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The Parts of a Necklace

When you understand the terminology of a necklace and its components, the buying process becomes that much easier, and you can truly find a necklace that aligns with your preferences, taste, and budget. Let’s dissect the anatomy of a necklace so you have the confidence to make more informed decisions when selecting your next piece. 

Parts of a necklace labeled


At the core of every necklace is its chain. Chains come in many styles with each type offering its own look and feel. For instance, a link chain provides a bolder appeal while a cable chain exudes simplicity. Getting to know the top types of chain necklaces can guide you in selecting the ideal option for layering or wearing as a stand-alone accessory. 


A pendant is a piece of jewelry suspended from the chain, often crafted from metal, gemstones, or other materials. Be wary that gemstones require a more specialized cleaning process than the chain material. For detailed instructions, read our article on cleaning precious gemstones or contact the store for specific guidance. 

A locket is a type of pendant that opens to reveal a space for storing a small item, usually a photograph. While a locket is always a pendant, not all pendants are lockets.  

Consider storing your pendant necklaces in a hanging organizer to ensure they remain untangled and easily accessible for every wear.  

Jump Ring

The jump ring is the small, circular metal ring that connects to the necklace clasp for easy fastening. Not all necklaces have jump rings, but most do due to their practicality. 

Necklace Clasp

The clasp is the closure mechanism that secures the necklace around the wearer’s neck. Below are some common necklace clasp types and their functions.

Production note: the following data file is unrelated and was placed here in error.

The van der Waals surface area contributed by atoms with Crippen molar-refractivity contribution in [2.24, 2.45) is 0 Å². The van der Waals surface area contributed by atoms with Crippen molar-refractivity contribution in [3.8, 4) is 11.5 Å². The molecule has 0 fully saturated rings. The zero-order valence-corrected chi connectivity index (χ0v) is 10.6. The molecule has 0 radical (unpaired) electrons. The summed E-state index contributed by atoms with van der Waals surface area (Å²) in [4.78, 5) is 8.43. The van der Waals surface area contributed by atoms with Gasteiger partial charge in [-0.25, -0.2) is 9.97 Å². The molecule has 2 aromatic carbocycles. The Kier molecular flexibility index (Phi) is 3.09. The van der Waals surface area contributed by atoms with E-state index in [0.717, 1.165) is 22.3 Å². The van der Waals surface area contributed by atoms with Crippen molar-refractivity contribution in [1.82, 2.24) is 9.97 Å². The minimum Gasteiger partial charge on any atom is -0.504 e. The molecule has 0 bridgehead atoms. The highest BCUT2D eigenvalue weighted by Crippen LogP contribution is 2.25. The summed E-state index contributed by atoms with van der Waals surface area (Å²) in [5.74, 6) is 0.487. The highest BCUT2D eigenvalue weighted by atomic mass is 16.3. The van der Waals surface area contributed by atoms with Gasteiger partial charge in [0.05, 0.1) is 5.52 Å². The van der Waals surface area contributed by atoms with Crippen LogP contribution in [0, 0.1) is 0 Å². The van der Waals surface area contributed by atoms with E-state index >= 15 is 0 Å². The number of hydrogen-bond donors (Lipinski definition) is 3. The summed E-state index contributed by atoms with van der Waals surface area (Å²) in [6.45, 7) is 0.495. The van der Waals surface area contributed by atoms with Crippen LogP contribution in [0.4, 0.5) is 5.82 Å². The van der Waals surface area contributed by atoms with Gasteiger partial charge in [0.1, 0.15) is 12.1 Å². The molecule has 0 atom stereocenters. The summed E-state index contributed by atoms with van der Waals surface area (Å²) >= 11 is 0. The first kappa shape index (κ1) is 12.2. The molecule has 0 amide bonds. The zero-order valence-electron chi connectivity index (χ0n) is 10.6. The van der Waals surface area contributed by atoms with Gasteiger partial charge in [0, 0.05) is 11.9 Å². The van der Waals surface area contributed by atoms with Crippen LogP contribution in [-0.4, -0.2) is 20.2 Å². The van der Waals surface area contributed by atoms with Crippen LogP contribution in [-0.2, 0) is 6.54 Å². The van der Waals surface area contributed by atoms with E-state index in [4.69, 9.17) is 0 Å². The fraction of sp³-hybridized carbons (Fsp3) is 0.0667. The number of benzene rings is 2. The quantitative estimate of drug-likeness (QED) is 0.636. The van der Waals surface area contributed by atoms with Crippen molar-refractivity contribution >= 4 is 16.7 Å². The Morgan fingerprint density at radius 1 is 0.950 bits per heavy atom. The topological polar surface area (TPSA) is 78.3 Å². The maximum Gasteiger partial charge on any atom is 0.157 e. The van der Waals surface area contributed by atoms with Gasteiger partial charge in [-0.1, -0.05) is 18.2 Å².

Spring Ring Clasp

A spring ring consists of a hollow circular metal ring with a small spring-loaded lever attached to one side. Applying pressure to the lever will create an opening in the ring. Once the jump ring is in place, release the lever to securely close the clasp around it. 

Spring ring clasp on a yellow gold necklace

Eagle Clasp

The eagle clasp features a design that resembles an eagle’s beak, where one part hooks into a corresponding loop on the other end of the chain. To fasten the necklace, simply insert the hook into the loop. This clasp is particularly convenient for those who find traditional spring-loaded mechanisms challenging.  

Necklace eagle clasp

Box Clasp

The box clasp consists of two main components: the box and the tongue. The box is a hollow rectangular or square-shaped piece with an open slot along one side. The tongue is a corresponding piece that fits snugly into the channel of the box. To fix a box clasp, insert the tongue of one end of the necklace into the open slot of the box on the opposite end. The tongue slides into the box until it reaches a secure locking mechanism. Once fully inserted, the tongue locks into place within the box.  

Necklace box clasp

Hook Clasp

A hook clasp, also referred to as a fish hook clasp or a hook and eye clasp, includes a hook shaped like a fishhook that latches onto an insertable part. To seal the necklace, push the hook through the insertable piece until it clicks into place. This design is commonly used with pearl necklaces, offering both a reliable and discreet method of closure. 

Pearl necklace fish hook clasp

Lobster Clasp

The lobster claw clasp incorporates a metal hook and a small, spring-loaded lever, much like a spring ring clasp. Insert the jump ring into the clasp’s opening and then release the lever to close the clasp and hold the necklace in place.  

Necklace lobster clasp

Magnetic Clasp

Some of our necklaces come with user-friendly magnetic necklace clasps (see product details for specifics). Depending on their size, magnetic clasps may sometimes trigger the metal detectors at the airport. We recommend informing the TSA agents during your security check to avoid any potential delays. 

Magnetic clasp for necklace

Necklace Extender

The extender enables the wearer to adjust the necklace length by elongating the chain to their liking. 

Personalize and Preserve Your Necklace Parts

Part of good jewelry upkeep involves bringing your necklaces in for professional cleaning and inspection on a regular basis—at least every six months—to confirm that all elements are functioning correctly.  

Many necklaces are customizable to an extent. Work one-on-one with one of our jewelry experts today to design a necklace that is uniquely you.